Then again, I really do like Dead as a doornail. I think it is funny for all the reasons I listed above. It is a beloved idiotic idiom. At least to me.



(By the way… If you use Google to look up words, there are now usage statistics. They are rather funny. And after seeing the usage graph for doornail, I am not sure I believe them. Then again, Google may be surveying documents and books and blog posts to count the number of times a word is used. And there are thousands and thousands more books now than there were in the 1800s. So if a word is still in use today, it ought to have more usage numbers, just by virtue of the volume of works out there. By the way, I thought of this because of the graph below the definition of the word doornail when I looked it up.)


Well, I might have beaten that dead horse. Which is also a strange idiom. After all, did you beat the dead horse in a race or did you beat the dead horse with your riding crop. Either way, the idiom does not make that much sense. Ah well. I suppose that is the thing of it. Idioms do not really need to make sense. At least not today. They just had to make sense sometime in the past. After all, they would not have become idioms had they not made sense to some of the people some of the time. Or more probably many of the people for many a time.


I know I started out bemoaning idiotic idioms. But now that I think about them, I am rather fond of idioms. Especially, the idiotic idioms.

© 2024 Michael T. Miyoshi

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Inherited Idiosyncrasies – Peeling Oranges · 20 April 2024


Trying to peal oranges with a continuous peal is a strange idiosyncrasy that I inherited from my dad.


I am not sure that you can actually inherit idiosyncrasies, but it does not really matter. I am going to say that I did. After all, if we had a discussion about it, it would be a silly argument about nature versus nurture, and since I am just writing a blog, I would win the argument anyway. After all, a blog is, by its very nature, just a one way street. I know. People have the opportunity to comment and such, so it can be interactive. At least to a certain extent.


At any rate.


It has been a few years since my dad passed away, but I still think of him and my mom often. Often times I think of my dad when I peal oranges. I know. It is a strange time to think of him, but it will make sense in a moment.


My dad used to like to peal oranges in one spiral peel. I think he started doing it with the Mandarin oranges. You know, the little ones that are practically bite-sized. For some reason, their peels seem to hang off them like baggy pants or something. And for some reason, my dad decided that he was going to peel them in one spiral peel from the top to the bottom. I would say that he saw it on a YouTube video, but those were not a thing back in the day. I know. It seems like videos and the internet have always been around, but that is not the way people learned things back in the day. I am not sure how Dad learned about peeling his oranges, but I know it was not through the internet.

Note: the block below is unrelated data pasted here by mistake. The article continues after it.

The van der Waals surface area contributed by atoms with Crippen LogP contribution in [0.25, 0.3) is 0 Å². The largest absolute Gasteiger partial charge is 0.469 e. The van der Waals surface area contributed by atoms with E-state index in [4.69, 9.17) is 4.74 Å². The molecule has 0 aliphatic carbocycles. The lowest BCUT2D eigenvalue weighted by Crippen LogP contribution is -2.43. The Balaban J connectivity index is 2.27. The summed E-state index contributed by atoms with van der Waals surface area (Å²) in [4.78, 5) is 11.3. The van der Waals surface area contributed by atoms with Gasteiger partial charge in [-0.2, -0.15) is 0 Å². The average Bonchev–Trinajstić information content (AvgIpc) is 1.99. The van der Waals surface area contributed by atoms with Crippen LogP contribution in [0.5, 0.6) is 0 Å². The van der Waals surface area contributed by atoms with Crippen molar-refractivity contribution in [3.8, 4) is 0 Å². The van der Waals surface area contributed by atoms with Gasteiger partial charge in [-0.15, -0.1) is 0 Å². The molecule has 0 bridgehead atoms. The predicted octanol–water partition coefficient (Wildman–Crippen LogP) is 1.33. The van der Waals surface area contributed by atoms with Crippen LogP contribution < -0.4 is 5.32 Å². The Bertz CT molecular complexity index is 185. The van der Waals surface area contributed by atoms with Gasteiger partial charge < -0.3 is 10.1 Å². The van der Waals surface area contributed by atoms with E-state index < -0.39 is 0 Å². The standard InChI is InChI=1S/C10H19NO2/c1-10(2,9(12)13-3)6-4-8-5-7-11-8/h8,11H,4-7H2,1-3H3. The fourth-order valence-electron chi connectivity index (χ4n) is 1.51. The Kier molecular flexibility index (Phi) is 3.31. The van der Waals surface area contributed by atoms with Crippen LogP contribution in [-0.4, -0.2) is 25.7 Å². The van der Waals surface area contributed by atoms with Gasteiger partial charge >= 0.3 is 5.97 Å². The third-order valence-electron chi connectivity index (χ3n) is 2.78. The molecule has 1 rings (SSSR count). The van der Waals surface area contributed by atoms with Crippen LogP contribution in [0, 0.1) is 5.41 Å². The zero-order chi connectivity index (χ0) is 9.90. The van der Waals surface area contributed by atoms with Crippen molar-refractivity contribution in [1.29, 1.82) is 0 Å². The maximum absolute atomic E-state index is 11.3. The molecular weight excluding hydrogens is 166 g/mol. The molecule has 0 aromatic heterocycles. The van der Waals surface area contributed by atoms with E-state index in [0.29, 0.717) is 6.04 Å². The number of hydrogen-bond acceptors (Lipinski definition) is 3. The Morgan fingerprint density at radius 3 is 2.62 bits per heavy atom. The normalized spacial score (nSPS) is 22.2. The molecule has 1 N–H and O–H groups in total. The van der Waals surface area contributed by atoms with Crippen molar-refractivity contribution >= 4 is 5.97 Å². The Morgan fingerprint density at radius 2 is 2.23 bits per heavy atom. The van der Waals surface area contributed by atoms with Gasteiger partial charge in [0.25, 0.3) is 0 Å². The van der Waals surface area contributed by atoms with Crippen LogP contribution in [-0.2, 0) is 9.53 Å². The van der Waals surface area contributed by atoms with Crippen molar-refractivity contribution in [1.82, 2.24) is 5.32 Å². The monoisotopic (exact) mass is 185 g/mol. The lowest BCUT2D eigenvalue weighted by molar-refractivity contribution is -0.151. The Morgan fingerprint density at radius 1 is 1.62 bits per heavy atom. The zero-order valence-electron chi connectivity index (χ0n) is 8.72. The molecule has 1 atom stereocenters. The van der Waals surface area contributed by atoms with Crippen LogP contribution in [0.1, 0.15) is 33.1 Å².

At any rate.


The interesting thing is that it was pretty easy to do the spiral peel thing with the little Mandarin oranges. But to do so on a navel orange or any other type of orange was something altogether different. Their peels did not hang off of them like baggy pants. They were held tight on those oranges. So the spiral peel thing was not a thing with them. At least not a sure thing. Still, my dad often tried it on them. At least I think he did.



What I know for sure though is that I tried to copy my dad. On many things, but especially, on peeling oranges in that spiral fashion. Which is why I am not going to debate whether I inherited the idiosyncrasy or not. Yes, I know that I watched him peel those Mandarins and other oranges. Yes, I learned that behavior. But I am sure I inherited the notion that I could do it whether my dad could or not. Which is to say that regardless of the type of orange, I try to peel it in one long spiral piece from top to bottom.


I must say that I am proud of myself when I accomplish the spiral peel on a regular orange. I know. It is not that great of an accomplishment. Still, I get pleasure out of doing it. Partly because it is a fun thing. And partly because even being proud of myself when doing something silly is one of those idiosyncrasies that I inherited from my dad.


Well, I did not really talk much about inheriting idiosyncrasies, but that is okay. I really just wanted to remember my dad for one of the strange things he taught me. One of those idiosyncratic things that I inherited from him.


By the way, if you decide that you want to spiral peel oranges from now on, you can say that you inherited the idiosyncrasy from me. And you can say so whether we are related or not.

© 2024 Michael T. Miyoshi